Thursday, March 10, 2011

Subtle difference found! Hooray,Hooray!

In the New York Times from March there is a short, mercifully short article that reports the astonishing results and even more baffling conclusions regarding abstract art. Here it is:

Abstract Art Isn’t So Inscrutable, Study Finds

Do the canvases of Cy Twombly look like finger-painting to you? No matter how you answer, you’re probably more an of aesthete than you think.
Building on a put-down commonly directed at abstract art – “my kid (or a monkey/elephant) could do that” – researchers at Boston College tested whether laypeople and art students could distinguish between abstract paintings by professional artists and those made by schoolchildren and animals. As they report in the journal Psychological Science, even non-experts could tell the difference between finger (or trunk) painting and the real deal.
“Participants preferred professional paintings and judged them as better than the nonprofessional paintings even when the labels were reversed,” the study’s authors, Angelina Hawley-Dolan and Ellen Winner, write.
In the study, which was discussed in a story on the Miller-McCune Web site, Ms. Hawley Dolan, a Ph.D. candidate in psychology and Ms. Winner, a psychology professor, asked 72 undergraduates – studio art and psychology majors – to look at slide shows of similar-looking pairs of paintings. Each pair included a work from an art history textbook and one made by a child or a monkey, gorilla, chimpanzee or elephant. Sometimes they were labeled (“artist,” “child”), sometimes they weren’t, and sometimes the labels were incorrect.
“Art students preferred professional works more often than did non-art students, but the two groups’ judgments did not differ,” the researchers write, concluding: “The world of abstract art is more accessible than people realize.”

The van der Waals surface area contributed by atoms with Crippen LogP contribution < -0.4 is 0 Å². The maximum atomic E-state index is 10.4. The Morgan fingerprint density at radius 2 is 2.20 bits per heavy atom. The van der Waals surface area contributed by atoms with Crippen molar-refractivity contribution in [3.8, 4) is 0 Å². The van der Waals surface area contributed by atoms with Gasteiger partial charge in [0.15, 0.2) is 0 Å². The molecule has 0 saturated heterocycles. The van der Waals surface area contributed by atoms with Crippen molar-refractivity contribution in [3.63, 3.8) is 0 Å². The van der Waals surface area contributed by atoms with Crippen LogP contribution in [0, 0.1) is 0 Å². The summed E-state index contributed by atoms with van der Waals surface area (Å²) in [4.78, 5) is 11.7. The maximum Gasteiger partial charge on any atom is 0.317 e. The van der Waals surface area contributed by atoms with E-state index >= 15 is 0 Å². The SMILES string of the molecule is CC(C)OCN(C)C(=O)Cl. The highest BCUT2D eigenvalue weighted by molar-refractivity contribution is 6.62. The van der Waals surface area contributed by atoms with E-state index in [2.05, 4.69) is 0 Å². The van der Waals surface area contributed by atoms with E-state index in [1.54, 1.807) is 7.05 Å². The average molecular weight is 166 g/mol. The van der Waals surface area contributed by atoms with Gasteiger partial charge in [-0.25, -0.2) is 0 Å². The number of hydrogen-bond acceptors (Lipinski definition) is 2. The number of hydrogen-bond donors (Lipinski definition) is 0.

So, they found that this group of students in the main considered works of the great luminaries of abstract smears more preferable than ones done by monkeys and elephants. Among the comments there was an abstract painter who complained that he felt humiliated by the study [and there is always someone nowadays whose feelings were hurt-poor injured in his tender pride baby] because comparison like this would not be done in any other serious profession. That much is certainly true, but is it not telling that it seems reasonable to see why indeed the works of abstract art and primates were compared? Among the rich theatricality of his “feelings” I suggest he chose another emotional reaction. How would shame do? Sense of fraudulent behavior perhaps?
And now let’s take a look at the powerhouse of intellectual muddle-headedness of the conclusion: “abstract art is more accessible than people realize”. How that conclusion jumped out of nowhere? All we know now, after this epochal study is that a bunch of art students realized that the contrived chaos by the abstract artists can often be distinguished from the real thing done by monkeys. Secondly-it makes abstract art no more accessible whatsoever-if anybody actually wanted to access it, taking that to mean comprehend it. We know what monkeys mean by making smears; should we suddenly assume there was a different meaning when we are told that some of those things were done by grown homo sapiens?
High up the emerald canopy of Amazonian forest fruit-eating monkeys defecate very frequently making moving below full of constant surprises. If the “researchers” would place some abstract artists, conceptual “cutting-edge” pioneers of the new-york-quality new up there, would the dedicated students below be able to give equally “significant” conclusions, given the same fruity diet above?

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